There are some dominant OBCs who try very hard to show themselves as Ambedkarite but fail to internalise Ambedkar's thoughts. They are influenced by the progressive Brahmins and imitate their act. With Savarnas these people are afraid to express their views but when they are in dialogue with depressed class, they act like superiors. This behaviour of dominating the depressed class has been the same as the Brahmin's ideology. Through this article, I would like to challenge them to hang the picture of Babasaheb on their drawing room walls. It doesn't mean that hanging the picture of Ambedkar defines someone as his true follower but it's the way of assertion as it needs courage to refuse worshipping their Hindu gods and keeping picture of Ambedkar in their houses. I often see people liking the quotes and assume that they know about Buddha's teachings but they don't dare to have the Buddha image in their homes. Again it's not worshiping but it's thanksgiving and remembrance so that they can critically think and refute the varna system and try for a cultural and social revolution.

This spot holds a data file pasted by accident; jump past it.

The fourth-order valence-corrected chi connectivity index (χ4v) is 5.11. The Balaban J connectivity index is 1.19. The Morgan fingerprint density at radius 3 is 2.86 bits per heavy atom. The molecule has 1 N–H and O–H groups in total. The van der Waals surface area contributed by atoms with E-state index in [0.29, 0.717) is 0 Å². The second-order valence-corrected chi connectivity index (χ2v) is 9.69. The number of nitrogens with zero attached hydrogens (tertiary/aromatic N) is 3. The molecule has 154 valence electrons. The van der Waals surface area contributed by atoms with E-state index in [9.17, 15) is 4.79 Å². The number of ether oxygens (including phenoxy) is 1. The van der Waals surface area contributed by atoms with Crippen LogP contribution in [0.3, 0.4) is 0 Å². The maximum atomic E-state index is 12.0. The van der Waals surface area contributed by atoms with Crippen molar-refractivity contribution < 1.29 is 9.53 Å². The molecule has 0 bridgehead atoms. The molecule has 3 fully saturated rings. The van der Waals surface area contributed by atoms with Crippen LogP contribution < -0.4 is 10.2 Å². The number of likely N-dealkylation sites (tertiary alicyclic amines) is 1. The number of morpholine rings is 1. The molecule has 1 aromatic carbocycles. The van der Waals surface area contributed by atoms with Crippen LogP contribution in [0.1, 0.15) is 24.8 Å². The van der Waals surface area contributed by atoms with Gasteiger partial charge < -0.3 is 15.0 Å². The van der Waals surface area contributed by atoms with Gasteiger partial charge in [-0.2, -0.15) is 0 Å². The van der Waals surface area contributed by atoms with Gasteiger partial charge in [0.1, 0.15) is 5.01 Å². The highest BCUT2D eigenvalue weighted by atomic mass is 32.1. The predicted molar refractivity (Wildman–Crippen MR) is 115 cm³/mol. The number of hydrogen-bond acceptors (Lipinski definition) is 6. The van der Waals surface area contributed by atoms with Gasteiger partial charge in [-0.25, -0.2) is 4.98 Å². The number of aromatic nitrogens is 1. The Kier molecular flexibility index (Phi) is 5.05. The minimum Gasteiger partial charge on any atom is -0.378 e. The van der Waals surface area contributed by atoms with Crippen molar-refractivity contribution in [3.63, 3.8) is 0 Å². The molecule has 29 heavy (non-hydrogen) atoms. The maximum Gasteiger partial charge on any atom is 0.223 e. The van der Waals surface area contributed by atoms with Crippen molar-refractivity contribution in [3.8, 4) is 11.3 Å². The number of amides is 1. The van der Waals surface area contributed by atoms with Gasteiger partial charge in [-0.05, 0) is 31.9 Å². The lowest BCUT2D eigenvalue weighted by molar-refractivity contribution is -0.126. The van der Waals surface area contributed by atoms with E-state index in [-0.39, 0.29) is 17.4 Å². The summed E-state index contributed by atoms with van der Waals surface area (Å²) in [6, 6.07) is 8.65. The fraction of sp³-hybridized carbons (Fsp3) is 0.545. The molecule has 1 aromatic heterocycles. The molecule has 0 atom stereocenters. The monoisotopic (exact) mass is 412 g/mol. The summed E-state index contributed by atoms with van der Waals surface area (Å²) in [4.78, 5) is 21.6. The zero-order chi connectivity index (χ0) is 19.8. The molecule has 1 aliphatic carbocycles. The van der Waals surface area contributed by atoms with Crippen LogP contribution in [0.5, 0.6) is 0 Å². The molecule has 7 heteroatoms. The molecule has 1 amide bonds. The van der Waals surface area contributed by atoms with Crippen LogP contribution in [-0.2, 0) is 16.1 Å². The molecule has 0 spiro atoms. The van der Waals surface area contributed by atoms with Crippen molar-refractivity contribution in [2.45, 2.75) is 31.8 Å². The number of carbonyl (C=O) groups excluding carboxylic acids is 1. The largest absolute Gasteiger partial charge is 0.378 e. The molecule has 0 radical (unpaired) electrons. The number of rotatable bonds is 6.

Today a few people around us are actually following the footprints of Ambedkar and acquiring good positions in all domains and academics. This makes Savarna Brahmin and rigid OBCs feel insecure, so they blame and brand them as revolutionary dalits, elite dalits and question their ideology, identity, merit and what not. Actually they have so much hatred, jealousy, ignorance and many disagreements and their subconscious does not allow them to appreciate people of the depressed class who achieve higher positions. Their so-called progressive mind gets hurt and feels inferior. True Ambedkarites don't have conflict with such people and still love them because they know that only the power of love can resolve all this hatred, jealousy.